Very simple relationships to arbitrarily complex relationships. So this was kind of the naive notion that we had in 2013 for Ethereum is, can we had a programming language to a blockchain so that we can then allow people to facilitate more complex commerce, known as smart contracts? The best projects are projects of frustration. So most of the people who started Ethereum, they didn’t start and say, hey, we’re just going to go build some magic new blockchain and it’s going to have all these capabilities, and they did this in a clean room in a very academic way.

They all started working on other projects. For example, Jeff was working on Mastercoin. Vitalik was working on Colored Coins. I’d been working on BitShares. And each and every one of us had the same scenario, where there was something we wanted to do, but the nature of blockchain technology or the nature of blockchains that had already been deployed made it very difficult and time-consuming and expensive to do these very simple things.

So we had to say, there must be a better way. So what occurred was that Vitalik started aggregating really good ideas, ideas that he learned from Sergio Lerner, ideas that he learned while working on Colored Coins and Mastercoin, and kind of stitched them all together into an initial white paper. Then, all open source projects, that attracts attention if it’s a good idea.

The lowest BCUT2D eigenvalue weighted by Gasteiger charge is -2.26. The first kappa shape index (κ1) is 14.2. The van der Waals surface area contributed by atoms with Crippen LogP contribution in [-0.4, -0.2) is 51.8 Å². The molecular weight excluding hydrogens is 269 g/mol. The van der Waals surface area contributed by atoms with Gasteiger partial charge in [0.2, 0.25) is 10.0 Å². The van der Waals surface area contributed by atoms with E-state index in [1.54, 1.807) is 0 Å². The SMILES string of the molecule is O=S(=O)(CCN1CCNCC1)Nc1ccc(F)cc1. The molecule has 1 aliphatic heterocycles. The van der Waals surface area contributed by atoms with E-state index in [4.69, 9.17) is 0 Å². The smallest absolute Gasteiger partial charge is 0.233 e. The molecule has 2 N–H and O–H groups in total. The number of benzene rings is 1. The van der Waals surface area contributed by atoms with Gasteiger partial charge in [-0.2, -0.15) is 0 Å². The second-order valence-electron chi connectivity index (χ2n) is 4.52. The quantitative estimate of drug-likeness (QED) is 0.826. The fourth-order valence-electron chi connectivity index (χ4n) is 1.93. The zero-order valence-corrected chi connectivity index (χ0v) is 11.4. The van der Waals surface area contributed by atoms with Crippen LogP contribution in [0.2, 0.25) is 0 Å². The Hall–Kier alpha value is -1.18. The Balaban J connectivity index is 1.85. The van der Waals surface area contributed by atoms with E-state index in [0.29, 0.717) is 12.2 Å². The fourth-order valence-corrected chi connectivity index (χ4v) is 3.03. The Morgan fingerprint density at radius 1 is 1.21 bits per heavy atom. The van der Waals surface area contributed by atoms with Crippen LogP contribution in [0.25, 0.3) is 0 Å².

And so we started to appear out of the ether and discovering hey, this is an interesting thing. I’d like to help and collaborate. And then somewhere along the way, we decided that it was a good idea for everybody to meet each other.

So really the turning point between this is a discussion about a cool thing we could do to something that we actually wanted to devote time, money and effort to, was in January of 2014. Most of the Ethereum founders met up in a beach house in Miami for the North American Bitcoin Conference.